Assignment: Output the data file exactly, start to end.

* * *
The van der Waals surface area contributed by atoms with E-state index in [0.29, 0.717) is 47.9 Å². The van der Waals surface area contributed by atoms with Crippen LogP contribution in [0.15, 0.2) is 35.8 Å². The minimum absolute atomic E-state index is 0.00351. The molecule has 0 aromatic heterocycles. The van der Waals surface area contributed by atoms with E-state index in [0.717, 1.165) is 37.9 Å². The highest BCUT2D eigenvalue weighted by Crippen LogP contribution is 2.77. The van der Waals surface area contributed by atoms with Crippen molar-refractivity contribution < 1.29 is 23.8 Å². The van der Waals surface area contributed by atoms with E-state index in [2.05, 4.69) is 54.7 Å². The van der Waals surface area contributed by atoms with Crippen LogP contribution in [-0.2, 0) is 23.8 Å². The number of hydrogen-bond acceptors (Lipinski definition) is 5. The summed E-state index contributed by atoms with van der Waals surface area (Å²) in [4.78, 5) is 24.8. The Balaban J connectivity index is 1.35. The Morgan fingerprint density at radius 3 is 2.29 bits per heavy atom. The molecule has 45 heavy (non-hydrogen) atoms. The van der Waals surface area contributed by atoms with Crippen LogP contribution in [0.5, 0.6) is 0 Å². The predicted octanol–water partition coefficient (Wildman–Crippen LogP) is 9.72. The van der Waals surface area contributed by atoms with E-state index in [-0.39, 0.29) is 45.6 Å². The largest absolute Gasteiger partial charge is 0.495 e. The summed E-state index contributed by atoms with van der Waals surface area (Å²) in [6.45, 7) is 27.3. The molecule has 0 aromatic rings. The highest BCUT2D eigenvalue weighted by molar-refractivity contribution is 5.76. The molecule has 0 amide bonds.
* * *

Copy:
The van der Waals surface area contributed by atoms with E-state index in [0.29, 0.717) is 47.9 Å². The van der Waals surface area contributed by atoms with Crippen LogP contribution in [0.15, 0.2) is 35.8 Å². The minimum absolute atomic E-state index is 0.00351. The molecule has 0 aromatic heterocycles. The van der Waals surface area contributed by atoms with E-state index in [0.717, 1.165) is 37.9 Å². The highest BCUT2D eigenvalue weighted by Crippen LogP contribution is 2.77. The van der Waals surface area contributed by atoms with Crippen molar-refractivity contribution < 1.29 is 23.8 Å². The van der Waals surface area contributed by atoms with E-state index in [2.05, 4.69) is 54.7 Å². The van der Waals surface area contributed by atoms with Crippen LogP contribution in [-0.2, 0) is 23.8 Å². The number of hydrogen-bond acceptors (Lipinski definition) is 5. The summed E-state index contributed by atoms with van der Waals surface area (Å²) in [4.78, 5) is 24.8. The Balaban J connectivity index is 1.35. The Morgan fingerprint density at radius 3 is 2.29 bits per heavy atom. The molecule has 45 heavy (non-hydrogen) atoms. The van der Waals surface area contributed by atoms with Crippen LogP contribution in [0.5, 0.6) is 0 Å². The predicted octanol–water partition coefficient (Wildman–Crippen LogP) is 9.72. The van der Waals surface area contributed by atoms with E-state index in [-0.39, 0.29) is 45.6 Å². The largest absolute Gasteiger partial charge is 0.495 e. The summed E-state index contributed by atoms with van der Waals surface area (Å²) in [6.45, 7) is 27.3. The molecule has 0 aromatic rings. The highest BCUT2D eigenvalue weighted by molar-refractivity contribution is 5.76. The molecule has 0 amide bonds.